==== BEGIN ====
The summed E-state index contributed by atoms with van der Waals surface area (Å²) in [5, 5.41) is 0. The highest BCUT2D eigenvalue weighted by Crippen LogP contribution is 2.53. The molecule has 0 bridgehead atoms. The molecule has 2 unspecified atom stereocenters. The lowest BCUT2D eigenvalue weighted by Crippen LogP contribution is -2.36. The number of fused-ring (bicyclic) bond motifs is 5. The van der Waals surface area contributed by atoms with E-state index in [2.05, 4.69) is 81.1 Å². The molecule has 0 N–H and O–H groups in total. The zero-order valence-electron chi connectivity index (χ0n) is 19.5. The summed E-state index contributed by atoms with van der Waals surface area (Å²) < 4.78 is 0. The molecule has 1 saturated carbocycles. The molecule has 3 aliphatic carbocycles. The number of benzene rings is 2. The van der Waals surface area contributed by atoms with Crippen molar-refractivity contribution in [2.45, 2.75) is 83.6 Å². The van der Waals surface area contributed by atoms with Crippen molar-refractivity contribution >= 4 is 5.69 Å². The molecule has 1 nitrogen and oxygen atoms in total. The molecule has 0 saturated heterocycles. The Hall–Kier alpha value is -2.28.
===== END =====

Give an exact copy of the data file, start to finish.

The summed E-state index contributed by atoms with van der Waals surface area (Å²) in [5, 5.41) is 0. The highest BCUT2D eigenvalue weighted by Crippen LogP contribution is 2.53. The molecule has 0 bridgehead atoms. The molecule has 2 unspecified atom stereocenters. The lowest BCUT2D eigenvalue weighted by Crippen LogP contribution is -2.36. The number of fused-ring (bicyclic) bond motifs is 5. The van der Waals surface area contributed by atoms with E-state index in [2.05, 4.69) is 81.1 Å². The molecule has 0 N–H and O–H groups in total. The zero-order valence-electron chi connectivity index (χ0n) is 19.5. The summed E-state index contributed by atoms with van der Waals surface area (Å²) < 4.78 is 0. The molecule has 1 saturated carbocycles. The molecule has 3 aliphatic carbocycles. The number of benzene rings is 2. The van der Waals surface area contributed by atoms with Crippen molar-refractivity contribution in [2.45, 2.75) is 83.6 Å². The van der Waals surface area contributed by atoms with Crippen molar-refractivity contribution >= 4 is 5.69 Å². The molecule has 1 nitrogen and oxygen atoms in total. The molecule has 0 saturated heterocycles. The Hall–Kier alpha value is -2.28.